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A unique experience pays off

— Kamran Ashraf, Pakistan hockey's head coach talks to TNS

A unique experience pays off

It was the first of its kind: a Pakistani national age group hockey team competing in the national championship outside the country.

Pakistan’s under-18 team recently participated in the highly competitive Australian under-18 National Championships in Hobart, the capital of Tasmania. The other nine were Australia’s state and territorial sides.

Pakistan began well, defeating the defending champions Victoria 2-1. But they lost the next match against the hot favourites New South Wales 2-3.

However, they lifted their game to win the next three ties and made it to the four-team playoffs.

The Green-shirts were at a handicap here. Although Pakistan had won their pool, New South Wales, the other qualifier from the pool, carried the three points for their win against Pakistan. Likewise, Western Australia, one of the playoff qualifiers from the other pool also had three points in the kitty. So Pakistan had to win both the playoff games against Western Australia and Tasmania to get into the final. The lads rose magnificently to the challenge. They brushed aside the hosts Tasmania 5-1 and defeated the strong Western Australian side, in what was the virtual semi-final, by two goals to nil.

In the final, Pakistan again came across New South Wales who had had defeated them in the pool game. By now, the visitors were quite battle hardened and confident. That was displayed on the ground as the young Green-shirts controlled the game from the start and ran up to a 3-0 lead by the 44th minute. The NSW managed to make it 2-3 via a penalty corner and a penalty stroke. But with just five minutes left, they failed to find the equaliser.

The boys’ Australian journey is not yet over. All the 21 boys have stayed back as they have been engaged by the Australian clubs participating in the states’ leagues, mostly by the Grade 1 sides. The leagues will continue till August.

Their head coach Kamran Ashraf is satisfied with their performance. “It was a wonderful show. The performance graph showed upward curve throughout and we peaked for the final,” said the former centre forward, who scored eight of the 12 goals in Pakistan’s last World Cup triumph (1994). TNS did an interview with Kamran. Following are some excerpts.

TNS: When the team lost the second game, did you feel apprehensive?

Kamran Ashraf: Not at all. It was a closely fought encounter and my boys had matched them in fitness and all round play. In fact, it was good that they learnt to play under pressure. In the playoff phase too, we were under pressure as Pakistan needed to win both the games to enter the final. The team responded well.

TNS: What were the strong areas of this squad?

KA: Defence is often regarded as Pakistani squads’ weak link. But in these championships, our defence was the most impressive — goalkeeping and deep defence.

TNS: Who were the most impressive boys?

KA: Goalkeeper Waqar Younis, defender Rizwan Ali, and midfielders Moin Shakeel, Adeel and Junaid Manzoor were outstanding. Among the forwards, Naveed Alam, Ifraz and Ghzanfar were impressive.

TNS: Areas still needing special attention?

KA: Penalty Corner: conversion of own PCs as well as defending the opponents’ PCs.

TNS: What makes Australian domestic competitions so special that other countries send their national squads? After all, it is only a domestic event; all the other sides were Australia’s state or territorial sides.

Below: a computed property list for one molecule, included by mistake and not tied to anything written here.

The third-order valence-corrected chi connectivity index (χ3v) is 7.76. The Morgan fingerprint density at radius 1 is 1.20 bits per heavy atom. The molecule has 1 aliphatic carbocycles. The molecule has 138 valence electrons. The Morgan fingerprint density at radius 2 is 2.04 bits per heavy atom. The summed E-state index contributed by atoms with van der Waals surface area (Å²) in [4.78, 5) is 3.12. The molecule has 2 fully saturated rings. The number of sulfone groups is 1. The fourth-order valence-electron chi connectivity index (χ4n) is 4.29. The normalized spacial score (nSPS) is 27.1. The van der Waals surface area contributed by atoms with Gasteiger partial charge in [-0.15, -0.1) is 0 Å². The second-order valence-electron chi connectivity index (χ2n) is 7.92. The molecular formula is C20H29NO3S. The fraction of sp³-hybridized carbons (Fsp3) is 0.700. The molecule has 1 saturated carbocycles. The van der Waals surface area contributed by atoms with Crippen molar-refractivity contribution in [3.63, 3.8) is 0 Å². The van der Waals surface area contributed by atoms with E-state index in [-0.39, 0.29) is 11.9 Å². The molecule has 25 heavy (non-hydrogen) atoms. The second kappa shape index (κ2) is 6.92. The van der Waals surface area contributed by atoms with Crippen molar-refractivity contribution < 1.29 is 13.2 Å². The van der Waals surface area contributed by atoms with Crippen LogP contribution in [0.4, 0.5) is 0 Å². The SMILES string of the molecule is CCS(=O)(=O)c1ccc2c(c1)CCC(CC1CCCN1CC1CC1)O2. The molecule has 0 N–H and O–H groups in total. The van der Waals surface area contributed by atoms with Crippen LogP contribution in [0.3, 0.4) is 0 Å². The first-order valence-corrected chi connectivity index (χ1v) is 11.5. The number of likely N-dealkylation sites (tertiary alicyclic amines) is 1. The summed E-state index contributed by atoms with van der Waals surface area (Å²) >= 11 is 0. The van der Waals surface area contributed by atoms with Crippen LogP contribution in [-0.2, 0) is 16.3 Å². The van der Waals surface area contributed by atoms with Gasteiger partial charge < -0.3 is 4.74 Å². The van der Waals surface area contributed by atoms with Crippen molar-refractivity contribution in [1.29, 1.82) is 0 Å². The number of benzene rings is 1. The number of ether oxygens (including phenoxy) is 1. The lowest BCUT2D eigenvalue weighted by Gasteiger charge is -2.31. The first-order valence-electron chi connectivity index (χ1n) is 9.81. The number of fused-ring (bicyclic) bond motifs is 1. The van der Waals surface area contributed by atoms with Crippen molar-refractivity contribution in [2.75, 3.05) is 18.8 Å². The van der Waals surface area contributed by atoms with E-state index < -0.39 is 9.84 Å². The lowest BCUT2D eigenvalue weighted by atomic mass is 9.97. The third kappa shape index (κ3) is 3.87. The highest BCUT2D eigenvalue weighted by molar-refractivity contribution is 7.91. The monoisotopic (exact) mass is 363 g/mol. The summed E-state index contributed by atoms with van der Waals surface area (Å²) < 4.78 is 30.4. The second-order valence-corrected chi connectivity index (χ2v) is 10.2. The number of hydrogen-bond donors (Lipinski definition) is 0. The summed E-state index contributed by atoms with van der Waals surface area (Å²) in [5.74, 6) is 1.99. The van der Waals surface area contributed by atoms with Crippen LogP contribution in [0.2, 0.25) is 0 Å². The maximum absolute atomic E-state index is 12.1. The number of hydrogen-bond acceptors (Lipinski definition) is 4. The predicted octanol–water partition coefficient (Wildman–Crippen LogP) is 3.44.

KA: Australia is a great sporting nation. Their achievements in so many disciplines are tremendous — unbelievable for a nation with a population of just 24 million.

Sports are everywhere in this country and so well organised.

In hockey, the Aussies are the reigning World Champions. There are annual National Championships for under-13, under-15, under-18 and under-21 teams. Therefore, most of the boys in these states’ under-18 sides had five to six years experience in competing in the age group nationals. Then the preparations of a state team are comparable to those of national squads. They have the services of professional coaches and physiotherapists. Serious preparations for the national under-18 started a couple of months back. Apart from the training sessions, the state teams played exchange matches with other sides. Indian, Malaysian and New Zealand’s national age group sides have been figuring in Australia’s various age group national championships.

TNS: Something about the players staying back in Australia?

KA: This is another first. All the 21 members of this Pakistan under-18 squad have been engaged by Australian states’ clubs. Most of them have been contracted with the Grade 1 teams. Some are appearing in the Grade 2. The states’ club championships will run till August with the playoffs in September. PHF had talked to hockey Australia. However, we were apprehensive whether all the members of the squad will be picked. Plus, we were not sure if they would get good teams to play for. After watching Pakistani boys’ performance in the national under-18s, the clubs picked up the whole bunch and most were taken up by the top tier teams, mostly in and around Sydney.

TNS: What facilities would the clubs provide to these players?

KA: They all have been provided with full board and lodging. The players in the Grade 1 will also be paid. In addition, PHF in collaboration with Hockey Australia has arranged special coaching sessions for Pakistan players under renowned trainers including Michael Nobbs. The boys will also be attending grooming classes and lessons in spoken English. Next year, we plan to enter this team, which will be under 19 then, in Australia’s National Under-21 Championships.

Ijaz Chaudhry

Ijaz Chaudhry
The author is a freelance sports journalist. He may be reached at [email protected]

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